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Photographer's Note

This is the 6Th photo of my trip to Europe last September posted in TE..
I was not planning to repeat a photo of the same country as quickly but as today is All Saints Day in my country I had the desire to post a church in TE.

This is the Cathedral of Christ the Saviour (Russian: Храм Христа Спасителя) or Khram Khrista Spasitelya is a Church in Moscow, Russia, on the bank of the Moskva River, a few blocks west of the Kremlin. It is the tallest Eastern Orthodox church.

The Cathedral had taken many years to build and did not emerge from its scaffolding until 1860. Some of the best Russian painters (Ivan Kramskoi, Vasily Surikov, Vasily Vereshchagin) continued to embellish the interior for another twenty years. The Cathedral was consecrated on the very day Alexander III was crowned, 26 May 1883. A year earlier, Tchaikovsky's 1812 Overture debuted there.
After the Revolution and, more specifically, the death of Lenin, the prominent site of the cathedral was chosen by the Soviets as the site for a monument to socialism known as the Palace of Soviets. This monument was to rise in modernistic, buttressed tiers to support a gigantic statue of Lenin perched on top of a dome with his arm raised in blessing.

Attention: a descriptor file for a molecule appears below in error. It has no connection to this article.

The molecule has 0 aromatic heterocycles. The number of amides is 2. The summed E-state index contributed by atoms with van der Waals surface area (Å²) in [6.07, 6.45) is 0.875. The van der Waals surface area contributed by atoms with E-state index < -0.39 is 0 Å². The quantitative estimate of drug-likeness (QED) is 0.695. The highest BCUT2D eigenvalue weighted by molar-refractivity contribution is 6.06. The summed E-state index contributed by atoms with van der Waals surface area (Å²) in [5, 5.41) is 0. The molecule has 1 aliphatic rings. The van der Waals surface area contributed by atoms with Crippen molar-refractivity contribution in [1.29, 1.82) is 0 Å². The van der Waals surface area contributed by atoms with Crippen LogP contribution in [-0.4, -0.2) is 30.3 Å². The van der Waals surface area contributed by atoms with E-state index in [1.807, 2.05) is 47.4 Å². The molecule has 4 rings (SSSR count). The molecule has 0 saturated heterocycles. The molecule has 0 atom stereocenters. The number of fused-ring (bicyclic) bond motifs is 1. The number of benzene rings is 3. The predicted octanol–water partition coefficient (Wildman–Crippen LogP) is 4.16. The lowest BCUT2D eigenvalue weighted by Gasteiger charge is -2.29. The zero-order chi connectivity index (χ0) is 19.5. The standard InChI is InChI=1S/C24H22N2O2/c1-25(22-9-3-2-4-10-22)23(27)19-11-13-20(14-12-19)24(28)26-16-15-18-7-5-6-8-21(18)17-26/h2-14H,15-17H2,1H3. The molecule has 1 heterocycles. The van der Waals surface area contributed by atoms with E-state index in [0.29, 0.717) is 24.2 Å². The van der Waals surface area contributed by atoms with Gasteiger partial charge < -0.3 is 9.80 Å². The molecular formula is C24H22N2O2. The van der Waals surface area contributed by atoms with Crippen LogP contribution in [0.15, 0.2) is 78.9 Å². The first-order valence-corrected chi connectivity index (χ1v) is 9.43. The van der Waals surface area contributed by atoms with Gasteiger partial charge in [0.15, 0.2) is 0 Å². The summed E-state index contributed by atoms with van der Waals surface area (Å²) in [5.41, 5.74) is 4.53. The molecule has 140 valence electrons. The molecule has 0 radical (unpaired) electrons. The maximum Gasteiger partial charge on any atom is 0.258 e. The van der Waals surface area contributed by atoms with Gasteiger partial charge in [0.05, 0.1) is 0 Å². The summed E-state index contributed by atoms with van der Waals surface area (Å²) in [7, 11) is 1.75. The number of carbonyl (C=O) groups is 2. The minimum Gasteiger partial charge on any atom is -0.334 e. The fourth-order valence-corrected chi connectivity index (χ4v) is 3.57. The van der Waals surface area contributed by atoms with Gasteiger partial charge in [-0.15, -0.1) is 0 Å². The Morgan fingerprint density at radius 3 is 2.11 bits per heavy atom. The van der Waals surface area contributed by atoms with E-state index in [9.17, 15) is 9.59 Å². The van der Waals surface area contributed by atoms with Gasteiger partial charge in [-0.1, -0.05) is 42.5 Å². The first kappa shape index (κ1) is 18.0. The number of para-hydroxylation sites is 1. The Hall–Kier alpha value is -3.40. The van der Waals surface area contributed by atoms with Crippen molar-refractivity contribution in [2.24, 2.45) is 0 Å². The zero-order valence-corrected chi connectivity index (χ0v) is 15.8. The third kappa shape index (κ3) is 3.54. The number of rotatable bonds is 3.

On 5 December 1931, by order of Stalin's minister Kaganovich, the Cathedral of Christ the Saviour was dynamited and reduced to rubble.
With the end of the Soviet rule, the Russian Orthodox Church received permission to rebuild the Cathedral of Christ the Saviour in February 1990 (Wikipedia)

Hope you like it.

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Additional Photos by Emile De Boyrie (Emile) Gold Star Critiquer/Gold Star Workshop Editor/Gold Note Writer [C: 4380 W: 153 N: 5590] (20350)
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